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How To Make A Healthy (And Delicious) Homemade Pizza

How To Make A Healthy (And Delicious) Homemade Pizza

The humble pizza is a regular part of many millions of people’s diets, and in the 24 hour high-stress modern world it’s far too convenient to get them delivered to your door from a takeaway, choose one at a restaurant, or pick up a readymade frozen pizza from the local shop. Unfortunately these varieties tend to be laden with excess salt, saturated fat, sugar, and have very little nutritional value. Indeed, just two slices of a full fat cheese laden pizza can deliver 640 calories, 24g of fat (of which up to 12g can saturate), and 1600mg of sodium (this is 4g, with Guideline Daily Amounts for salt being 6g)!

This is should be a real alarm bell for anyone health conscious, but the good news is you can (and should) make homemade pizza which is nutritionally suprerior to anything you can buy off the shelves/in a restaurant. Here is the LifeHack guide to perfecting a healthy pizza, one which shuns unhealthy traditions for a very tasty, and nutritionally rich, food experience.

1. Ingredients and Tools

    The main part of the pizza is the base, which is made from flour. As this is a healthy pizza you should be going for 100% wholemeal flour, and purchase organic versions if you can. You’ll also need to pick up a pizza tray (most supermarkets will stock them for around $2), a rolling pin, mixing bowl, and a sieve will prove handy. Here are the basics for what you will need to make the dough, and a suggested assortment of famously healthy toppings (yes, the dreaded vegetables, although they always work very well on a pizza).

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    • Organic wholemeal flour
    • Active dried yeast
    • Olive Oil
    • ½ Tablespoon of salt
    • Half a pint of lukewarm water
    • Wheatgerm
    • Black pepper
    • Low-fat shredded cheese
    • Tomato puree
    • An assortment of vegetables (onions/spring onions, asparagus, tomatoes, peppers, mushrooms)
    • Anchovies/prawns/chicken/turkey (these are well known low fat, healthy meats)

    2. Making the Dough

      Preparing dough can be messy, but it’s great fun. Teaching your kids would also be a very positive, creative life lesson.

      You’ll need to get your mixing bowl and sieve ready to sift the wholemeal flour. You don’t really need to weigh the flour, but around 500g will be required to create several pizzas. This is about 3 full cups, and you should sift this through the sieve (and make sure you wash your hands before you start!) into your mixing bowl. Make a hollow into the centre of the flour mound and add in three tablespoons of active dried yeast, and you can also add lots of black pepper and a small amount of wheatgerm (a very healthy cereal germ with all manner of health boosting attributes). Next up, add two or three tablespoons of olive oil and you’re almost ready to mix.

      Now the messy bit; pour around half of the lukewarm water into the mix and get stuck in with your hands. The idea is to knead all the ingredients together. Work away at this until they begin to set together and a ball of dough takes shape (after a few minutes it should start to look like the dough in the above picture). You may need to add more water if everything becomes too dry, but add more flour if things become too sticky. Eventually you will have what looks like a small football in front of you. You’ll need to get pockets of air out of it, so feel free to give the blob a few punches as you knead away! Refer to the pictures for assistance, and if you mess up don’t worry – start again and learn from any errors!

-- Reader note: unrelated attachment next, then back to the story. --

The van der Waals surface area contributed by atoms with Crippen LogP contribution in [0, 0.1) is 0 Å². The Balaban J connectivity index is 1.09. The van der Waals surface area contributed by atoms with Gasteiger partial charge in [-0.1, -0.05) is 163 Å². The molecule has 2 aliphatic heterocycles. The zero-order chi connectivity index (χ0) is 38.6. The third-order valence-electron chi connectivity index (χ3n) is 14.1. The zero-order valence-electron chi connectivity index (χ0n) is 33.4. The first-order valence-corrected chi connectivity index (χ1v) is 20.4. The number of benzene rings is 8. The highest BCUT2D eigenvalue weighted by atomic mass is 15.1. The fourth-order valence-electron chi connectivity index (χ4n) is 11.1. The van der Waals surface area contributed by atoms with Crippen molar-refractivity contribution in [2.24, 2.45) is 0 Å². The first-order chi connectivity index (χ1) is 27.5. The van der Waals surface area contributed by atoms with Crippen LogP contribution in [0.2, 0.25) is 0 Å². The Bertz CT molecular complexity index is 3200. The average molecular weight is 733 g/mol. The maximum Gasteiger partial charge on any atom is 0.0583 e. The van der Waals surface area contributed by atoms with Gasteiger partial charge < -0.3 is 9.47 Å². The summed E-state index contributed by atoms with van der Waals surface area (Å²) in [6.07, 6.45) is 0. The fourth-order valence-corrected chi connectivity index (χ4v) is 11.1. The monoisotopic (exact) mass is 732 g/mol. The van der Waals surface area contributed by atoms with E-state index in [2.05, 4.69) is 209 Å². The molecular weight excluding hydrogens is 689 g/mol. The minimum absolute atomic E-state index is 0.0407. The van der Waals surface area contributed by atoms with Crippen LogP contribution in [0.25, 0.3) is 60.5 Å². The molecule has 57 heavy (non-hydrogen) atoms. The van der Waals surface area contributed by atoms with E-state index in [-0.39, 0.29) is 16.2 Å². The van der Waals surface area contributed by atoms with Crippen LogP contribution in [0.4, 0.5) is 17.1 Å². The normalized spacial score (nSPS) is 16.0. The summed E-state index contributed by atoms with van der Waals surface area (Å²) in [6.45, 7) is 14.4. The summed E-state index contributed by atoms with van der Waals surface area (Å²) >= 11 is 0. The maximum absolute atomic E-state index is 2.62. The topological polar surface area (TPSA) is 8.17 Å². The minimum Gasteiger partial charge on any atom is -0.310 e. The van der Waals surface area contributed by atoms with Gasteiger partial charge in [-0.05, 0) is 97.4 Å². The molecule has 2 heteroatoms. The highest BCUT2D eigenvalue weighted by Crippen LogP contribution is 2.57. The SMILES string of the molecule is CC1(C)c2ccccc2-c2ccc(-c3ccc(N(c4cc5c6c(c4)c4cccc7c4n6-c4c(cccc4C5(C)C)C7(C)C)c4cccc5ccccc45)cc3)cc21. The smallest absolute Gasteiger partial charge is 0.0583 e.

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      3. Rising and Rolling

        With the dough complete you’ll need to let it rise. For this you should clean out your mixing bowl, dry it off, and place the dough ball into the middle. Cover the bowl with a damp towel and leave it to one side for around an hour and a half. Expect a surprise next time you see it. The blob will have risen quite considerably!

        Now is the time to pre-heat your oven to 190C, and make room inside so your pizza tray can sit comfortably in the middle of the oven. Whilst this is heating up it’s time to start rolling out the dough. Fling down some flour onto your kitchen work surface and pull off a chunk from the dough ball. Roll in into a ball shape and cover it with flower. You’ll need to experiment here with your rolling pin. Gradually press on and work the dough into a traditional pizza shape. With a bit of practice you’ll get the hang of it, and don’t be afraid to use your hands to work the dough into the correct shape.

        When you’re happy with your pizza base you should fit it into your pizza tray (throw some dough onto it first to avoid any sticking) and lightly press the edges of the dough into the sides of the pizza tray.

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        4. Toppings

          There’s no stopping your creativity here, but to be on the healthy side of things it’s best to choose fresh vegetables. Most pizza recipes begin with adding a small amount of tomato puree to the pizza base, and then stacking your selection of vegetables and meat around the pizza. Top it all off with a handful of grated cheese (as pizzas tend to be cheese heavy go for a low fat variety to ease up on superfluous fat) and you’re ready to cook!

          Some successful recipes I’ve tried include Pepper, Asparagus, and Anchovy (with added cheese, of course!), and Mushroom, Garlic, and Thyme (with cheese topping, you don’t need a tomato puree base for this). Experiment with foods you enjoy, but do keep it as healthy as possible! And if you’re adding meats such as turkey or chicken, make sure you cook them traditionally on the hob before you add them to the pizza top.

          For any further ideas you could try online resources, such as the BBC‘s website.

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          5. The Oven!